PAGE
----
In June of 2017, at the age of 27, I was commissioned as a pastor in the United Methodist Church. As it goes in the Methodist itinerant system, I was then appointed to a church. The church to which I was appointed (as associate pastor) happens to be a church that my father pastored and that my family attended from 1994-2001. You can imagine the mixture of feelings I had about that appointment, but most of all, I was elated to be given the opportunity to go home and minister to a congregation that had a hand in raising me.

My first Sunday there, I recognized so many faces. So many of the people in the congregation that morning had an enormous impact on my faith at an early age. A great deal of the sermon I preached that morning looked at the simplicity of the task Christ has given us. At the end of the sermon, I focused on thanking Northbrook for loving me at an early age and into my teens, and for showing me what it looked like to be a part of a loving, gracious community that loves people and most of all Jesus.

I am now halfway through my second year at this church. To serve a community that was so instrumental in my growth as a person and believer has been a joy. The honeymoon continues to this day, and I hope it never ends.

Our Scripture, Luke 4:21-30, finds Jesus in a similar situation. However, his honeymoon ends quickly. Jesus has come home to Nazareth; to his home-synagogue, and he is surrounded by people that raised him in both stature and faith. He preaches his first sermon, and Luke tells us that after claiming to fulfill the prophecy from Isaiah, the congregation is impressed and even proud, looking at one another and saying, “That’s Joseph’s son isn’t it?”

Unfortunately, the pride is short-lived. At this point, our parallel stories of preaching to our hometown crowds diverge as Jesus essentially tells them that the prophecy which he has fulfilled today—that he will be the one “…to bring good news to the poor…proclaim release to the captives…recovery of sight to the blind,” and freedom to the oppressed—does not have a whole lot to do with them (4:18-19). In fact, it has a great deal more to do with the Gentiles and, using examples from 1 Kings 17 and 2 Kings 5, Jesus demonstrates that, historically, this has been a long time coming.

Luke’s Gospel and its sequel (the Acts of the Apostles) paint a portrait of Jesus that cares for the underprivileged, the sick, blind, lame, widows, the poor, AND the Gentiles. Jesus is not just the Savior of the Jews. Jesus is the Savior of humanity! The Gospel of Luke inaugurates Jesus as the Savior of Jews AND Gentiles, and the Acts of the Apostles shows that same good news going viral, into all the world, to everyone!

Just 2 chapters before this, Simeon takes baby Jesus into his arms and proclaims that this child is indeed both a light for the Jews AND the Gentiles. Afterwards, he looks at Mary and acknowledges that this child will also be the cause of much division and heartache. And in Luke 4, we see the first fruits of that division. The message of salvation, of God’s grace for ALL is a hard truth to swallow, specifically for the insiders. The evidence? Jesus’ own home synagogue tries to kill him for such a message!

Nevertheless, Jesus’ message to the Gentiles and to the marginalized and to the world is so important that he has to begin his ministry with this universal message. His first sermon cannot leave it out. It has to be in the forefront.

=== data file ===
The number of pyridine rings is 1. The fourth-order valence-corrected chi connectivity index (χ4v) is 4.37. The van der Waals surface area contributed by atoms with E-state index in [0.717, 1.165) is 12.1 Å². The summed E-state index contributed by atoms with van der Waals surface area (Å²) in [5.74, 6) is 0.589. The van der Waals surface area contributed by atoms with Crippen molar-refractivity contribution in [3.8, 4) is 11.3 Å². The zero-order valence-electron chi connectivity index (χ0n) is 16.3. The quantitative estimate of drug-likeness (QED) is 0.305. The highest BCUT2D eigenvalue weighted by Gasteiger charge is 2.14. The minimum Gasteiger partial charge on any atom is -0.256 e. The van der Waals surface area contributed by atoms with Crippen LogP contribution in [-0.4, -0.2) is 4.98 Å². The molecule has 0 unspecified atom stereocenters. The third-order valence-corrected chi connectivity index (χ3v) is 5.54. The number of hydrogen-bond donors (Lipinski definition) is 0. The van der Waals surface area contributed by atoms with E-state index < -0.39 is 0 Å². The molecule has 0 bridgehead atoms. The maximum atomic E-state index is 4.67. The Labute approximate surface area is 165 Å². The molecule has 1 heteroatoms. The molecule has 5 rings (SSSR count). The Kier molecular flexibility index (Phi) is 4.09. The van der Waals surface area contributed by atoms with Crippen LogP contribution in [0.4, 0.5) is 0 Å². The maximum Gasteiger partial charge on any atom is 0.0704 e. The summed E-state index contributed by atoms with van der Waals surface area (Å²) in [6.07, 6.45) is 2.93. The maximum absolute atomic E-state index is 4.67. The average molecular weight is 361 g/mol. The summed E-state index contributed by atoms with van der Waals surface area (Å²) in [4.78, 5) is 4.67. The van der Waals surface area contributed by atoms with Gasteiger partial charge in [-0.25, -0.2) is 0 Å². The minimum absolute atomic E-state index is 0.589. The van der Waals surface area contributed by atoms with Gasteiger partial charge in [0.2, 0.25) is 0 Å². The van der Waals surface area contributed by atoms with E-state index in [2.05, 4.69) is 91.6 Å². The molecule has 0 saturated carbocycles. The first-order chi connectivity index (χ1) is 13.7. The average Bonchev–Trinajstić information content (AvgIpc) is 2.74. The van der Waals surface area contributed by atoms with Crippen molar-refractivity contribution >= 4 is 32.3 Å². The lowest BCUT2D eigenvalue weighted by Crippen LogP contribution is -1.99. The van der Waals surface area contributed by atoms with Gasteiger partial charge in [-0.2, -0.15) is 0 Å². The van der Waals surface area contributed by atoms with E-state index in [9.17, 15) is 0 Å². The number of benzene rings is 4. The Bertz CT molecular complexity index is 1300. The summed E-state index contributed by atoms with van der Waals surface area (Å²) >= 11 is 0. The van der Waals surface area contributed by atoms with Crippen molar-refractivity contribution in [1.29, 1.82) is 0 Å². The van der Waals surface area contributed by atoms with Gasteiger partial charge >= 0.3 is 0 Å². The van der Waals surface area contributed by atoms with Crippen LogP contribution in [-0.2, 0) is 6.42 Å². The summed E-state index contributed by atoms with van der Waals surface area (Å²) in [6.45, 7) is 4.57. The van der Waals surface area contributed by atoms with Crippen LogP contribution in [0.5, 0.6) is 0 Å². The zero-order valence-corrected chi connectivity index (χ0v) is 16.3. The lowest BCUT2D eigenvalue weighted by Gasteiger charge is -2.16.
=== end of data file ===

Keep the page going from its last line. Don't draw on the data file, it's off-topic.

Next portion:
As you ponder this passage, think about a few things:

  • What is something that, if preached, would cause your congregation to lose their minds in intense anger?
  • Who are the people your congregation intentionally or unintentionally leaves out? Why?
  • Why is an inclusive message so difficult for some to grasp?

Jesus has called us to preach hard truths; to reach out to those on the outside. That may very well cause division. May God be with you as you carry the inclusive and difficult message of Jesus. May God be with you when you bring the Gospel to those you know and those you don’t know, your hometown and out-of-town crowds. May God move you in the direction of spiritual growth. And may you always look to Jesus Christ, who continually shows us what it means to be human, what it means to be a disciple, and what is means to love.

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The Rev. Andrew Chappell

The Rev. Andrew Chappell has been in ministry since 2008 and currently serves as the Associate Pastor of Northbrook United Methodist Church in Roswell, Georgia. Andrew has degrees in Religious Studies and Telecommunications from the University of Georgia, and an M.Div. from Candler School of Theology at Emory University. Andrew loves listening to records, watching Seinfeld, and beignets from Roux on Canton.

 

3rd Sunday after Epiphany: Is God With Us?

3rd Sunday after Epiphany: Is God With Us?

Luke 4:14-21

By: The Rev. Jonathan Gaylord

Too often we sanitize Jesus’ ministry and today’s reading is one of the ways that we as preachers get ourselves stuck sanitizing or sanding down rough scriptural edges for our congregations. If we limit ourselves only to these eight verses, we miss the power and danger of the Holy Spirit.

Look at where this text sits. Jesus has been baptized (the gospel lesson from Baptism of our Lord), driven out into the wilderness (a text we won’t read ‘til Lent 1), and come back filled with the power of the Spirit. He begins to teach in the synagogue and was “praised by everyone.” He is handed the Scroll of Isaiah and begins to read Isaiah 4:17. He concludes, “Today this scripture has been fulfilled in your hearing.” Everyone is amazed, and if we leave it there, the Holy Spirit works and everyone is #bff #blessed.